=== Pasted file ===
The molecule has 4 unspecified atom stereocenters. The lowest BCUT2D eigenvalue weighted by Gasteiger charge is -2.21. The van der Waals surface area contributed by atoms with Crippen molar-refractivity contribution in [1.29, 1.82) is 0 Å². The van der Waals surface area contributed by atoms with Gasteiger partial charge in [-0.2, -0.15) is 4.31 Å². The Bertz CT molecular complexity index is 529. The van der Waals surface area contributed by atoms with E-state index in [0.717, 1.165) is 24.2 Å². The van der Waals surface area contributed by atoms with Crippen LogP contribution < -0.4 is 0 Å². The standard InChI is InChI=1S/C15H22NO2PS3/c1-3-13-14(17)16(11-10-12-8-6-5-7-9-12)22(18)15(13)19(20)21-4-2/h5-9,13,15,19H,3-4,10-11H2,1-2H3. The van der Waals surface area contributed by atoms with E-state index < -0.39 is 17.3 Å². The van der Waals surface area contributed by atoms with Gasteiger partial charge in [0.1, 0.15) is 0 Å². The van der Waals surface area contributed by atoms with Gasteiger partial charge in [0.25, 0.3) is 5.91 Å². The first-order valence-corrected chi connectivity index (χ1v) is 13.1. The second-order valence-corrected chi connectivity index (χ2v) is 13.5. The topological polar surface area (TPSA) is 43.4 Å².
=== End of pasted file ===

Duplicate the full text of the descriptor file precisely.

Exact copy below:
The molecule has 4 unspecified atom stereocenters. The lowest BCUT2D eigenvalue weighted by Gasteiger charge is -2.21. The van der Waals surface area contributed by atoms with Crippen molar-refractivity contribution in [1.29, 1.82) is 0 Å². The van der Waals surface area contributed by atoms with Gasteiger partial charge in [-0.2, -0.15) is 4.31 Å². The Bertz CT molecular complexity index is 529. The van der Waals surface area contributed by atoms with E-state index in [0.717, 1.165) is 24.2 Å². The van der Waals surface area contributed by atoms with Crippen LogP contribution < -0.4 is 0 Å². The standard InChI is InChI=1S/C15H22NO2PS3/c1-3-13-14(17)16(11-10-12-8-6-5-7-9-12)22(18)15(13)19(20)21-4-2/h5-9,13,15,19H,3-4,10-11H2,1-2H3. The van der Waals surface area contributed by atoms with E-state index < -0.39 is 17.3 Å². The van der Waals surface area contributed by atoms with Gasteiger partial charge in [0.1, 0.15) is 0 Å². The van der Waals surface area contributed by atoms with Gasteiger partial charge in [0.25, 0.3) is 5.91 Å². The first-order valence-corrected chi connectivity index (χ1v) is 13.1. The second-order valence-corrected chi connectivity index (χ2v) is 13.5. The topological polar surface area (TPSA) is 43.4 Å².